Skip to main content

How Multi-billion Naira Cancer Centre Former Nigerian First Lady, Turai Yar’Adua Raised Billions Of Naira For Remains Abandoned In Abuja After 12 Years

February 4, 2022

It was said that her aim was to build a cancer centre in the nation’s capital that would cater for people, especially the poor.

An Abuja multi-billion-naira International Cancer Centre (ICC) is yet to take off 12 years after the project was established.
Mrs Turai Yar’Adua, the wife of the late former president, Umaru Yar’Adua, was the brains behind the establishment of the centre that is located on Nnamdi Azikiwe Airport Road in the Federal Capital Territory (FCT).


It was said that her aim was to build a cancer centre in the nation’s capital that would cater for people, especially the poor.
The project was designed to be fully private driven and meant to provide comprehensive cancer diagnosis, management, treatment and care, as well as promote excellence in cancer education, training and research.
However, funds were raised for the project on July 18, 2009, in Abuja, where financial pledges were made by the rich and powerful to actualise her dream amounting to N6.8 billion, hence the ICC was born.
Twelve years after, the centre has been abandoned, with the multi-billion-naira equipment and mini-buses already procured for the project rusting away, The Guardian reports.
It was learnt that no fewer than 200 mini-buses parked at the open space in the middle of the compound were moved to a hidden side of the premises.
The Guardian reports that there was no sign of activity there except one white utility vehicle, Hilux, seen driving into the facility when the location was visited.
The entrance gate was said to be locked, noting that it took several knocks before a policeman guarding the place opened to find out who the visitor was and what their mission was.
After exchanging greetings, the correspondent told the officer that she was there to find out whether the centre was already accepting patients and would like to see any of the staff who could provide information on procedures for booking an appointment, to which the policeman replied: “Oh, they have not started, but I believe they will start soon.”
The Guardian gathered that the centre’s inability to take off is a concern, not only to Nigerians but also to the government.
The report also revealed that the Federal Ministry of Health had reached out to the former First Lady through the Director-General that would be in charge of the facility to have a meeting with her but the plan never worked out.
A reliable source close to the health ministry who spoke on condition of anonymity, said: “We were made to understand that the centre belongs to her NGO. At a point, the government tried to get across to her but it didn’t work out. Even now, the legal department has been directed to find out how she acquired the land and whom the land was allocated to, let’s start from the basis.”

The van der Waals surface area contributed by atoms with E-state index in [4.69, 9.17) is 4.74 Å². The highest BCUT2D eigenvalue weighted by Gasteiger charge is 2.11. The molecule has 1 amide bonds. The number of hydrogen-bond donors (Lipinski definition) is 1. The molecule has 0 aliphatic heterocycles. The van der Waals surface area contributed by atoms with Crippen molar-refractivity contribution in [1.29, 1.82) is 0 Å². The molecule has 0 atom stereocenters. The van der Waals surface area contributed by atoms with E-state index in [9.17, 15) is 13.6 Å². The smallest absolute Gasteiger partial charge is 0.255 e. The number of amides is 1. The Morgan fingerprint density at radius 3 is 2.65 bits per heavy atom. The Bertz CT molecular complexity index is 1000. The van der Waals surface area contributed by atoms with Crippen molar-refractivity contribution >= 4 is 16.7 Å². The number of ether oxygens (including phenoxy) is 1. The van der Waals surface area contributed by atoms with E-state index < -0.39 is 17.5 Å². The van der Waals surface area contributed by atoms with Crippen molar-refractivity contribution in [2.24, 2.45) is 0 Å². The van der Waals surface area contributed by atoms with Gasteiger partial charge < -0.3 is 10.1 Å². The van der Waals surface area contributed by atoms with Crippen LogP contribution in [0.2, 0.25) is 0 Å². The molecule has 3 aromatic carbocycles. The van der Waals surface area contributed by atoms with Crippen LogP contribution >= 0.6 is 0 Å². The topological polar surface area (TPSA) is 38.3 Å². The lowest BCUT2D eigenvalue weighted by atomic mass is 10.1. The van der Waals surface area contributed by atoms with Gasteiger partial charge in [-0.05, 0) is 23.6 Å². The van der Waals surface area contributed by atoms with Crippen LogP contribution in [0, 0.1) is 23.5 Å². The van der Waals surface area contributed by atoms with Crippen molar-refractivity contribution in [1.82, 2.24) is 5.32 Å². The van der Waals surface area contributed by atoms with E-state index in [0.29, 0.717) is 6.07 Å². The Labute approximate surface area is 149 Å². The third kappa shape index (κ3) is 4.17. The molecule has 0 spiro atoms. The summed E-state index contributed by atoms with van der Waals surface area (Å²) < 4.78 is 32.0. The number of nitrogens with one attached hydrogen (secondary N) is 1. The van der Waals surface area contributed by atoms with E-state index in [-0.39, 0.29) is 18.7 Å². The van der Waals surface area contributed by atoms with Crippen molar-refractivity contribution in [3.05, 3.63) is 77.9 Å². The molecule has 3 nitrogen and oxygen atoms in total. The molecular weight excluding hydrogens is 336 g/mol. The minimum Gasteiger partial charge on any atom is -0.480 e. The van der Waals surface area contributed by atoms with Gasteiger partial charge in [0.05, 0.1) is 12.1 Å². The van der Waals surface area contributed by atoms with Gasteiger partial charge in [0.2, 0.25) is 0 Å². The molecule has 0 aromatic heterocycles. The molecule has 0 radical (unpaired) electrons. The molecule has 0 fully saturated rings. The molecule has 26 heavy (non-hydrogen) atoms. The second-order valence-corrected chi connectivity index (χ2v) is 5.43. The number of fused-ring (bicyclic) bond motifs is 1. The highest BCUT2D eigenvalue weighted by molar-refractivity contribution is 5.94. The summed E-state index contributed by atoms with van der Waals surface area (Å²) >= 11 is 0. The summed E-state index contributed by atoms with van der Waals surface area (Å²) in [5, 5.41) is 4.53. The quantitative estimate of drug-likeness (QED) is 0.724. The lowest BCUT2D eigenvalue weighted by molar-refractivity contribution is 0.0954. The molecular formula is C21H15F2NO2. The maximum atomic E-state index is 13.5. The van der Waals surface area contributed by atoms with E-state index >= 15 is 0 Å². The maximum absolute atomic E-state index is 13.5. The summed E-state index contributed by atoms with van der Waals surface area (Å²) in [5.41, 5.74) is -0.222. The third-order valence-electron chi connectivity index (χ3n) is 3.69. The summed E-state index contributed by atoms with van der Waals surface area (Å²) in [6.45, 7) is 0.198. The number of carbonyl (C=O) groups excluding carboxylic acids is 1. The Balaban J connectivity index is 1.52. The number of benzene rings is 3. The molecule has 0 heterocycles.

“We raised a memo, we want to know about the land allocation but it seems they are having problems sorting it out. Even the Abuja Geographic Information Systems (AGIS) couldn’t verify the land too. The concern has been coming from the public on why the centre has not become fully functional. Most Nigerians think it belongs to the Federal Government.”
In September 2017, the former First Lady had told Nigerian students in Uganda, led by their president, Mubarak Yahaya Adamu, who presented her with a merit award, that the cancer centre had not commenced operations because those who made big financial pledges during its fundraising absconded after the death of her husband.
She said: “Before my husband died, I intended to have a hospital. We had a launching, some people made pledges but after my husband died, they just vanished. But we have finished the first phase of the hospital, it’s a very big project.”
According to Turai Yar’Adua, the first phase consists of about 200 rooms, four theatres and other administration offices.
One of the security guards at the ICC said there has been no activity to actualise the centre, as envisioned by Turai, adding that Turai came twice in 2016 to the site and had not been seen around the area since then.
The guard said some bandits invaded the ICC last year to dispossess them of their valuables, adding that a few items belonging to the centre were also stolen.
He said that after the incident, some policemen from the Special Anti-Robbery Squad (SARS) have since been deployed to secure the ICC against further attacks.
“Six of us were employed to secure this place and we do alternate shift, but because the bandits were fully armed, they overpowered us and beat the security guards," the guard said.